Lady Augusta Gregory, one of the founders of Dublin’s Abbey Theatre, spoke at length on "The Making of a Theatre." Speaking about, as The Vassar Miscellany reported, "the Irish theatre which has recently commanded so much attention," she claimed "to Mr. Yeats, her co-worker, belongs a large share of the idea of a national theatre, which should have as its purpose the production of poetic and romantic Irish plays played by Irish players."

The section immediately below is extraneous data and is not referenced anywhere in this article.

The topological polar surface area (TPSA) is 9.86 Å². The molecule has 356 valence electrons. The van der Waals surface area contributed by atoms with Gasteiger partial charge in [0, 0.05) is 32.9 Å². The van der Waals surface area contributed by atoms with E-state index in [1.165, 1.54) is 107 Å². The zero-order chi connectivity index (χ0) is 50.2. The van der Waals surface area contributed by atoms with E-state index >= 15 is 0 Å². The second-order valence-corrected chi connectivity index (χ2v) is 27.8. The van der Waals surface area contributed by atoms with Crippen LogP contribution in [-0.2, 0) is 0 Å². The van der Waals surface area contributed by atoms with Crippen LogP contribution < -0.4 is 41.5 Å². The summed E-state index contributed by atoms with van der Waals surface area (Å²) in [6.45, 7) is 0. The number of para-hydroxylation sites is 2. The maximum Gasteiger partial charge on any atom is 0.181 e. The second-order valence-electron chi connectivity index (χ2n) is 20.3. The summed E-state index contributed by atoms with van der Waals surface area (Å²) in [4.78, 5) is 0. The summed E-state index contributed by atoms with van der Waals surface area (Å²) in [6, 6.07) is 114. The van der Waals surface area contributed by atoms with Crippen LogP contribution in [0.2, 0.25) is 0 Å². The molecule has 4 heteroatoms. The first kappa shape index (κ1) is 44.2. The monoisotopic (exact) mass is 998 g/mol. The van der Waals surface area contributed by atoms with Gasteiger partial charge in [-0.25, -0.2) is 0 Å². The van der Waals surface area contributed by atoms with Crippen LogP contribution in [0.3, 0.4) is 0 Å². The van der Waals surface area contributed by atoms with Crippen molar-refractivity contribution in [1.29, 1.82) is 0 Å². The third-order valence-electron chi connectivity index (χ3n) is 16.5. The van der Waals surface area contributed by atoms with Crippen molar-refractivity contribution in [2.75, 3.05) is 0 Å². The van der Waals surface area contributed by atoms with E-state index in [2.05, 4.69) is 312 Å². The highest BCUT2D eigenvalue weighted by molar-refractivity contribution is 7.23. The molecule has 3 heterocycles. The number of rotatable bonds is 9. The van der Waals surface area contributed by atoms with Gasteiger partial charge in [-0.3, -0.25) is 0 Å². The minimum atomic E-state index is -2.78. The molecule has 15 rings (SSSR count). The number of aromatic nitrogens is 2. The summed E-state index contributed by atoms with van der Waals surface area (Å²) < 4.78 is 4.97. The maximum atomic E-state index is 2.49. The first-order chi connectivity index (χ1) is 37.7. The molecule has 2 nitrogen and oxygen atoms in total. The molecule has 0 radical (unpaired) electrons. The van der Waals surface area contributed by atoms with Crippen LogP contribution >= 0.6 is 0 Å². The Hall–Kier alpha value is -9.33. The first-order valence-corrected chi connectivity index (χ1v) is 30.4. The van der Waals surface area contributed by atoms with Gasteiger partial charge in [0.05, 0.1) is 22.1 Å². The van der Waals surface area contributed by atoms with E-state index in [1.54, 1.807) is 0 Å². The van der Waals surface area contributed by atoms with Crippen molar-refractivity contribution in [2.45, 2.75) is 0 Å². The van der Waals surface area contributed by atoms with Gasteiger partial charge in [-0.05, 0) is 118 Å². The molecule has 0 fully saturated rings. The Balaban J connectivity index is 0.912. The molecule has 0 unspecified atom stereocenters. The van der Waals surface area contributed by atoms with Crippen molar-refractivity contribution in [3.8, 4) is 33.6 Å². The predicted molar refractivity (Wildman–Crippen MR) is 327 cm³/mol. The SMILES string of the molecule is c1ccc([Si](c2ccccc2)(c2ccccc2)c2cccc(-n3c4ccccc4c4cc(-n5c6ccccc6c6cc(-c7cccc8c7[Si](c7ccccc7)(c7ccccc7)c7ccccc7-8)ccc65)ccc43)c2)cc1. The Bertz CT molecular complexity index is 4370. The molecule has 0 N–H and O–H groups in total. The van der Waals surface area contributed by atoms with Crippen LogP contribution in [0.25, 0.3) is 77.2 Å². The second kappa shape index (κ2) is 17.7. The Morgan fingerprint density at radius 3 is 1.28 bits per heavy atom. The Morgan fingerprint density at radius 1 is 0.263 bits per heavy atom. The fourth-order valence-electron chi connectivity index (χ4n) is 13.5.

"To illustrate how the fable and the emotion are drawn from folk-lore," said The Miscellany, "and also to show us what kind of play the company uses, Lady Gregory read parts of "McDaragh's Wife," her yet unpublished play.... The principal figure...McDaragh, she had know personally as one of her father's tenants—a red-haired genius of the bag-pipes who had become the 'lightning rod' which attracted many of the myths of the vicinity." McDaragh's Wife (later known as McDonough's Wife) opened at the Abbey Theatre on January 11, 1912.